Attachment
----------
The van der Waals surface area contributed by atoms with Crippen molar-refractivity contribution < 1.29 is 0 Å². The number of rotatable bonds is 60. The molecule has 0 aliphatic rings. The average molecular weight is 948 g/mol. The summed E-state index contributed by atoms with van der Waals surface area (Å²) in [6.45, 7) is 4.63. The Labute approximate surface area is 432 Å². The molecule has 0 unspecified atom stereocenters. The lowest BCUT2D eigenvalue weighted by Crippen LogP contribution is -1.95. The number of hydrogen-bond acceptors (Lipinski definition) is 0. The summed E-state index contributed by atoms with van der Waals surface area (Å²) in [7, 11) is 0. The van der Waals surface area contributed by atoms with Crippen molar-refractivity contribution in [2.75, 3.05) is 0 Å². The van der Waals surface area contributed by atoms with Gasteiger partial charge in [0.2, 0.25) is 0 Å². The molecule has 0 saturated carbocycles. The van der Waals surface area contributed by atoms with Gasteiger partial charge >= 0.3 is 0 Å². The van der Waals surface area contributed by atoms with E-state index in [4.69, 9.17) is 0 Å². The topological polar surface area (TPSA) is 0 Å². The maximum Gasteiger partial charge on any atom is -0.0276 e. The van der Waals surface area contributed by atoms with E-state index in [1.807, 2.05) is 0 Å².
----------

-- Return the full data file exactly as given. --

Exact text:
The van der Waals surface area contributed by atoms with Crippen molar-refractivity contribution < 1.29 is 0 Å². The number of rotatable bonds is 60. The molecule has 0 aliphatic rings. The average molecular weight is 948 g/mol. The summed E-state index contributed by atoms with van der Waals surface area (Å²) in [6.45, 7) is 4.63. The Labute approximate surface area is 432 Å². The molecule has 0 unspecified atom stereocenters. The lowest BCUT2D eigenvalue weighted by Crippen LogP contribution is -1.95. The number of hydrogen-bond acceptors (Lipinski definition) is 0. The summed E-state index contributed by atoms with van der Waals surface area (Å²) in [7, 11) is 0. The van der Waals surface area contributed by atoms with Crippen molar-refractivity contribution in [2.75, 3.05) is 0 Å². The van der Waals surface area contributed by atoms with Gasteiger partial charge in [0.2, 0.25) is 0 Å². The molecule has 0 saturated carbocycles. The van der Waals surface area contributed by atoms with Gasteiger partial charge >= 0.3 is 0 Å². The van der Waals surface area contributed by atoms with E-state index in [4.69, 9.17) is 0 Å². The topological polar surface area (TPSA) is 0 Å². The maximum Gasteiger partial charge on any atom is -0.0276 e. The van der Waals surface area contributed by atoms with E-state index in [1.807, 2.05) is 0 Å².